Thursday, August 11, 2011

Support a Good Cause

First, I would like to apologize for my blogging absence. I've been traveling quite extensively around the country (even Hawaii) teaching Christian citizenship to high school students.

One of the principles that I base my Christian citizenship speeches on is the Christian calling to be a good steward with what God has given you. In the United States, we have been blessed with a system of government that allows us to make a difference by participating. And that is a wonderful thing.

But being politically active is neither a fix all or the sum total required for Christians. In fact there are many other things. One other one is money.

No one likes being told what to do with their money. It is ours. Keep your hands off.

But that is not biblical. The Bible makes it clear to Christians that the money they have is a gift entrusted to us with the expectation that we do good with it. Part of that is taking care of ourselves and our families so we are not a drain on the government, church, or society.

Another part of it is using our money to help the poor and the vulnerable. Another part is to support the work that grows the Church.

One of my good friends (and former housemate) is working as a missionary in Mexico. Dan has always had a heart for missions and for the children in 3rd world nations. I remember when he finally decided that he would quite his job and go to Mexico, I looked at him and said "Finally!" I could see God's anointing on him in this area, and I was so excited to see him step out into it whole heartily. He now teaches and administers a small Christian school. He recently came back stateside to raise support. And it was wonderful to see them and hear a little about what God is doing through him and his new wife.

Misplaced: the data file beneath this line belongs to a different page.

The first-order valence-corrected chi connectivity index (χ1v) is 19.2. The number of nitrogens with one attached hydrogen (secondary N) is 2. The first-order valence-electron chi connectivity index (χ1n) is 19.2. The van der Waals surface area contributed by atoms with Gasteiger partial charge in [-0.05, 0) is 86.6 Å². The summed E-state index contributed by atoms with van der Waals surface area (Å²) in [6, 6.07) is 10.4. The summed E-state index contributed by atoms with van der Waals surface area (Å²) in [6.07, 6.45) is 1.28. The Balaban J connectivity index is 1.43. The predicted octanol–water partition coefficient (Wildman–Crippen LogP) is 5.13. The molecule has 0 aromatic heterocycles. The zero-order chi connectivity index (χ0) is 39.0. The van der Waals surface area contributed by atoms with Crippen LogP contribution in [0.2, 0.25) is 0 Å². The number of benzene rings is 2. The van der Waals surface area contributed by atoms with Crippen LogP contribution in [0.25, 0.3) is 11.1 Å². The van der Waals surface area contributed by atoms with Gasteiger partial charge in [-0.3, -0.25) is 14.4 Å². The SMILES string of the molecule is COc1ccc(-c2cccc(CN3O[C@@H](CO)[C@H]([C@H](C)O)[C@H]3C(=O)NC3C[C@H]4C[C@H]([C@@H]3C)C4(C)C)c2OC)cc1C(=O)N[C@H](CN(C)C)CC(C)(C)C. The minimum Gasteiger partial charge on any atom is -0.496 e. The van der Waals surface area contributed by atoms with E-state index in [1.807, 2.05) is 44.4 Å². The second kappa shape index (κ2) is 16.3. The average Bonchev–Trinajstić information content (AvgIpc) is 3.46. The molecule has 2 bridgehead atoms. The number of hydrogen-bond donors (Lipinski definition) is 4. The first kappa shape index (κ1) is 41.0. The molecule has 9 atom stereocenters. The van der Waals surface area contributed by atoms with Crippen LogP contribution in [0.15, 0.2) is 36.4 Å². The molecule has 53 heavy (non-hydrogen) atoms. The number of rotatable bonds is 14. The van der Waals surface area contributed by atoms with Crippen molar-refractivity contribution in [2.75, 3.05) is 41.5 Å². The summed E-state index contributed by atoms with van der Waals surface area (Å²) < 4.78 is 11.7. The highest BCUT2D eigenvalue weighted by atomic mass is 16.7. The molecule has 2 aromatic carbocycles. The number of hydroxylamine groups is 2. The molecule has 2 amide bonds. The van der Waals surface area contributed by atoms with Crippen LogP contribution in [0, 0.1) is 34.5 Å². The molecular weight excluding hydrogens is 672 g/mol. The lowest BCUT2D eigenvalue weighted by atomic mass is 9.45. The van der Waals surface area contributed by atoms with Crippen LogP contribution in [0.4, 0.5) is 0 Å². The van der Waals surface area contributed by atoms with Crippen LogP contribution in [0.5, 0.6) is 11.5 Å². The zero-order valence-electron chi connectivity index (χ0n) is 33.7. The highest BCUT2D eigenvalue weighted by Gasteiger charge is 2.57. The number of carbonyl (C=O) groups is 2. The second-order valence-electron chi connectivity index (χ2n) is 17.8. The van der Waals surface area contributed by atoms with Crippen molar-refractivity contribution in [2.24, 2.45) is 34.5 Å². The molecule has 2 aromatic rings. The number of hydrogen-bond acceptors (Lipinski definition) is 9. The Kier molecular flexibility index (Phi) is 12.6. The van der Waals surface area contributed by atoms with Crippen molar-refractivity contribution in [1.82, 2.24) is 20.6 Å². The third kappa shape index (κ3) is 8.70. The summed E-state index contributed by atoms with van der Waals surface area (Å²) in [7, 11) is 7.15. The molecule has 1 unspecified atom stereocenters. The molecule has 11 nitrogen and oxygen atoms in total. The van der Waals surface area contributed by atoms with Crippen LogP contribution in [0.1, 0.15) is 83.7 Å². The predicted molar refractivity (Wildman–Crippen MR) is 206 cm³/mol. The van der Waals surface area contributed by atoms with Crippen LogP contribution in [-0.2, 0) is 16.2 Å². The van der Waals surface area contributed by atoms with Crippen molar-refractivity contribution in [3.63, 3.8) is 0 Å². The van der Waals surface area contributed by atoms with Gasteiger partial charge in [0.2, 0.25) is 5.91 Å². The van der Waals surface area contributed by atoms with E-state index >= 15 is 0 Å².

I would encourage you to think about supporting their work in Mexico!

You can give Here. Just put Dan Burns in the "Specific Missionary" box. For more information about the work they are doing you can check out the school website: http://www.pueblachristianschool.org/